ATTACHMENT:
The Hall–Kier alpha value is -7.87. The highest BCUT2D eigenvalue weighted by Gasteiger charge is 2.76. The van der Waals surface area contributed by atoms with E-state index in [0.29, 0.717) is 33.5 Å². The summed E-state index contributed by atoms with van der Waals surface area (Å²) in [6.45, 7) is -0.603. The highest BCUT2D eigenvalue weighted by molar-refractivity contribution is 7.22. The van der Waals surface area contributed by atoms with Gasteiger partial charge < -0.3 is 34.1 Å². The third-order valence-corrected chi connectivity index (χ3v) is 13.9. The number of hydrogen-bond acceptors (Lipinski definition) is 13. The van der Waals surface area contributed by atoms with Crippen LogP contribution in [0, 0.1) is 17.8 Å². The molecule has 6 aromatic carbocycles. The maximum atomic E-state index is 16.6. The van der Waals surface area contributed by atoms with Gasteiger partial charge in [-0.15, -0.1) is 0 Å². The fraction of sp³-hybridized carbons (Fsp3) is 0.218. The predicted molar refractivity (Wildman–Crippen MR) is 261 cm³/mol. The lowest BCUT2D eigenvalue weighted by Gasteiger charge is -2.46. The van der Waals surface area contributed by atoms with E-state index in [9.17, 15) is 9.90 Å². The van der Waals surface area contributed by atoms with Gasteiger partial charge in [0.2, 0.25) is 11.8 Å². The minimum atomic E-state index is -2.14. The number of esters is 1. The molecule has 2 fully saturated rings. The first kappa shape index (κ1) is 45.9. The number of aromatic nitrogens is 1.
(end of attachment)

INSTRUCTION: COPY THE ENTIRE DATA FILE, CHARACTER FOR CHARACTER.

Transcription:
The Hall–Kier alpha value is -7.87. The highest BCUT2D eigenvalue weighted by Gasteiger charge is 2.76. The van der Waals surface area contributed by atoms with E-state index in [0.29, 0.717) is 33.5 Å². The summed E-state index contributed by atoms with van der Waals surface area (Å²) in [6.45, 7) is -0.603. The highest BCUT2D eigenvalue weighted by molar-refractivity contribution is 7.22. The van der Waals surface area contributed by atoms with Gasteiger partial charge < -0.3 is 34.1 Å². The third-order valence-corrected chi connectivity index (χ3v) is 13.9. The number of hydrogen-bond acceptors (Lipinski definition) is 13. The van der Waals surface area contributed by atoms with Crippen LogP contribution in [0, 0.1) is 17.8 Å². The molecule has 6 aromatic carbocycles. The maximum atomic E-state index is 16.6. The van der Waals surface area contributed by atoms with Gasteiger partial charge in [-0.15, -0.1) is 0 Å². The fraction of sp³-hybridized carbons (Fsp3) is 0.218. The predicted molar refractivity (Wildman–Crippen MR) is 261 cm³/mol. The lowest BCUT2D eigenvalue weighted by Gasteiger charge is -2.46. The van der Waals surface area contributed by atoms with E-state index in [9.17, 15) is 9.90 Å². The van der Waals surface area contributed by atoms with Gasteiger partial charge in [0.2, 0.25) is 11.8 Å². The minimum atomic E-state index is -2.14. The number of esters is 1. The molecule has 2 fully saturated rings. The first kappa shape index (κ1) is 45.9. The number of aromatic nitrogens is 1.